Judaism teaches that everything has the potential for holiness; after all everything in this world was created by G-d. But it is up to man to actualize that potential and imbue the world with holiness. Eating, marital relations, and earning a livelihood are not only a means to an end, but if done properly are acts that are instinctively holy and the fulfilment of a divine mitzvah. The physical and spiritual worlds are not meant to be in conflict but rather are meant to complement each other.
Our Sages teach us that "one hour in this world filled with mitzvot and good deeds is better than all of the world to come" (Avot 4:17). It is only in our physical world that mitzvot have any meaning. One can not perform mitzvot in the world to come, a world devoid of physicality. Mitzvot is the link that brings the physical and spiritual together. Similarly, sinning create a dissonance between the physical and spiritual. Hence it should come as no surprise that our Sages teach that spiritual ailments can have physical manifestations.
The Torah goes into great detail describing the laws of tzara'at, its diagnosis and treatment Yet it is difficult to imagine that the main concern of the Torah was treatment of a physical disease. If so, one would call upon a doctor to examine its manifestations, not a kohen as called for in the Torah. It is clear that preventive medicine is not the issue.
The Torah tells us that a leper is to be separated from the community, yet our tradition tells us that no one would be declared a leper and hence separated from the community before Yom tov, the time when masses of people gathered in Jerusalem. Clearly the Torah was concerned not with the medical ramifications of tzara’at but rather its spiritual ones.
"And the tzarua on whom the plague is, his clothes shall be rent, his head shall be unkempt, and he must cover his head down to his lips and 'impure, impure' he must call out" (Vayikra 13:45).” The Kli Yakar, sees here an allusion to the three sins which are at the root of tzara'at; gossip, arrogance, and excessive materialism. The Torah therefore prescribes that the metzora must tear his garments to atone for one's focus on material possessions. Furthermore the Torah declares that even one's home can be "infected" with tzara'at and may need to be destroyed. More important than our physical house are the Torah values that emanate from our home. His hair must be unkempt symbolizing that he who thinks he is greater than others, that he is the top, shall have his top frazzled. And the covering of the lips symbolizes that the best form of teshuva is to refrain from talking about others. That way lashon hara and all of its appurtenances can be avoided.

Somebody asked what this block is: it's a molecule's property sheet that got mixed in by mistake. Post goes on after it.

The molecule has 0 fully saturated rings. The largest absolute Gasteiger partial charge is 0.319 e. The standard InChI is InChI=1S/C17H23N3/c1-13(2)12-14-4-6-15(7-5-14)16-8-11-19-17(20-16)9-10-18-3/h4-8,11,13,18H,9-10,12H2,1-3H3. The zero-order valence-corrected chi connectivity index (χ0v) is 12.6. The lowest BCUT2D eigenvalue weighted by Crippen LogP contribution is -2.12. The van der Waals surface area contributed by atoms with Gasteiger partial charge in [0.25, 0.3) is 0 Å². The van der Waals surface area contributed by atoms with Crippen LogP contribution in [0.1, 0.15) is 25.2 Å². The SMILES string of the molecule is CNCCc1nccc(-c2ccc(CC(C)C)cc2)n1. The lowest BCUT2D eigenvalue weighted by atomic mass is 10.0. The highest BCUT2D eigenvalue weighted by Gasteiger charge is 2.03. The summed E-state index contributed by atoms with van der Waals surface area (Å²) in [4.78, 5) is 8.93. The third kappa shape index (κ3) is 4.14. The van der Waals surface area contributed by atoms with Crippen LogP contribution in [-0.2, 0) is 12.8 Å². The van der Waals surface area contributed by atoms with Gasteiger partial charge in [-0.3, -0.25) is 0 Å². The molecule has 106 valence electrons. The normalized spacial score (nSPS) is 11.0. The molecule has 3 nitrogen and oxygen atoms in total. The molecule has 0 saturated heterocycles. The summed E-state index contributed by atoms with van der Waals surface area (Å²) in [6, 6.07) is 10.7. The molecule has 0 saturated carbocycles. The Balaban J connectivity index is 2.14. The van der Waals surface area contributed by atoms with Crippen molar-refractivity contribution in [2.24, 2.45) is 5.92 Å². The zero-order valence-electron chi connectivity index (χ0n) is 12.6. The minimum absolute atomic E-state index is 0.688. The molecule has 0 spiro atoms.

It is worth noting that it was only after the sin of the Garden of Eden that man begins to wear clothes. A close reading of the Biblical text reveals that G-d's anger with Adam for eating from the tree of knowledge stemmed from Adam's speaking lashon hara against his wife, blaming her for his own failing. Tearing our clothes remind us of that "original sin" of speech, a sin that caused the physical and spiritual worlds to be in conflict .
Man is prone to both physical and spiritual diseases. The tragedy is when the symptoms of disease come too late and we walk around thinking we are healthy when we are truly sick. When a physical disease is not caught in time tragedy results. While it is always best to nip spiritual diseases in the bud, it is never too late to affect a cure. Teshuva is always therapeutic; not only does it cure us spiritually but it can literally make us feel better physically. The malaise that we often feel with life can often be alleviated when our moral convictions are strong and have been integrated into all aspects of our lives.
 A mourner rips their clothes symbolizing that with departure of the physical body man goes back to his state of purity where clothes were not needed.